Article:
-Volatility considerations is agents that have a low boiling point and high vapor pressure tend to be nonpersistent what is they will evaporate more readily
-Chemical considerations is they are sufficiently stable to survive dissemination and transport to the site of their action
-Toxicological considerations is that not all individuals of a species react the same way to a given amount of agent

40

Classifications of chemical agents

-Choking agents
-Vesicating agents (blister agents) may not be apparent until hours after exposure
-Cyanides formerly known as blood agents preventing the use of oxygen withing the body's cells
-Nerve agents inhibit enzymes that is critical to proper nerve transmission.
-Riot control agents include irritating materials and tear flow increasers (lacrimators) (pepper spray, mace ect.)

41

Biological agents

-A bacterium is a small free living micro-organism meaning it can live outside of a host
-Virus is an organism that requires a host cell inside which to live and reproduce.
-Toxins are not living organisms. Is a poisonous chemical compound that is produced by or derived from a living organism

42

Features of biological agents that influence their potential use as weapons

-Infectivity
-Virulence
-Toxicity
-Incubation period
-Transmissibility
-Lethality
-Stability

43

Infectivity

-Does not mean that signs appear quickly nor that illness will be more severe. Simply means that it takes only a small number of organisms to produce symptoms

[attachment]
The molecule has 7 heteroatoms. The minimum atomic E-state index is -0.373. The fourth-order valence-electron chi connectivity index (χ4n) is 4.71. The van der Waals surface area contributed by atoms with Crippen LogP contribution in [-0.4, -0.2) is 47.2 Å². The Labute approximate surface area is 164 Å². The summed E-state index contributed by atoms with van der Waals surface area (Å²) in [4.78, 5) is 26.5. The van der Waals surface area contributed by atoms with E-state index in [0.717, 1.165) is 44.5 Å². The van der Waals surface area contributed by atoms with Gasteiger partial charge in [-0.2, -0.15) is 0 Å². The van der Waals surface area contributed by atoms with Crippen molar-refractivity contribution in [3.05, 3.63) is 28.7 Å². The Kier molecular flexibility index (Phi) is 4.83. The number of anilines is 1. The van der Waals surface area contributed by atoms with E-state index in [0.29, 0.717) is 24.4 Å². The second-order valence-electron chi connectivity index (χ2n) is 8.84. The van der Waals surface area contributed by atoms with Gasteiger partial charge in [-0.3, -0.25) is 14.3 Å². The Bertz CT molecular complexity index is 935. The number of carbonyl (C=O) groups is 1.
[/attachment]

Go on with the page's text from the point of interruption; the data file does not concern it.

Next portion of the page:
44

Virulence

-Reflects the relative severity of the disease

45

Toxicity

-Reflects relative severity of the illness or incapacitation produced by a toxin

46

Incubation period

-The time between exposure and the appearance of symptoms

47

Transmissibility

-Ability to spread

48

Lethality

-Reflects the relative ease with an agent causes death in susceptible population

49

Stability

-Viability of biological agent is affected by many environmental factors

50

Zoonotic

-Able to move through the animal human barrier, transmissible from animals to humans

51

Examples of bacteria

-Anthrax
-Cholera
-Plague
-Q Fever
-Tularemia

52

Examples of toxins

-Botulinium
-Ricin
-Staphylococcal Enterotoxin B (SEB)
-Trichothecene Mycotoxins (T2)

53

Examples of viruses

-Small pox
-Encephalitis
-The viral hemorrhagic fevers (VHF's)

54

4 potential scenarios for nuclear device usage

-The use of military nuclear weapon
-The use of improvised nuclear devices
-The use of a "dirty bomb" or radiological dispersal device
-The sabatoge of a nuclear facility

55

The three body systems that would be most severely affected by radiological materials

-Blood forming system specifically bone marrow
-The gastrointestinal system
-The central nervous system

56

Blast injury patterns

-Lung injury
-Ear injury
-Abdominal injury
-Brain injury

57

Priorities for responders

-Life safety
-Incident stabilization
-Protection of property
-Additional critical asset considerations include responders, responders equipment, organizational function continuity

58

Strategies

-Broad general plans designed to achieve desired outcomes

59

Tactics

-Specific operational actions to accomplished assigned tasks

60

Notification

-Done by a dispatch center or an emergency operations center
-The trigger event is the initial radio report made by an EMT

61

Identification

-Identifying any indicators of a particular agent. take notice in anything that may be out of place or take notice in any hazardous materials

62

Protection responsibility's of an EMT

-Make an initial scene size up to determine security threats
-Request protection via radio as soon as practical
-Establish vehicle staging and triage/treatment areas in protected locations
-Advise EMS command about protection/security concerns
-Immediately report suspicions people or activities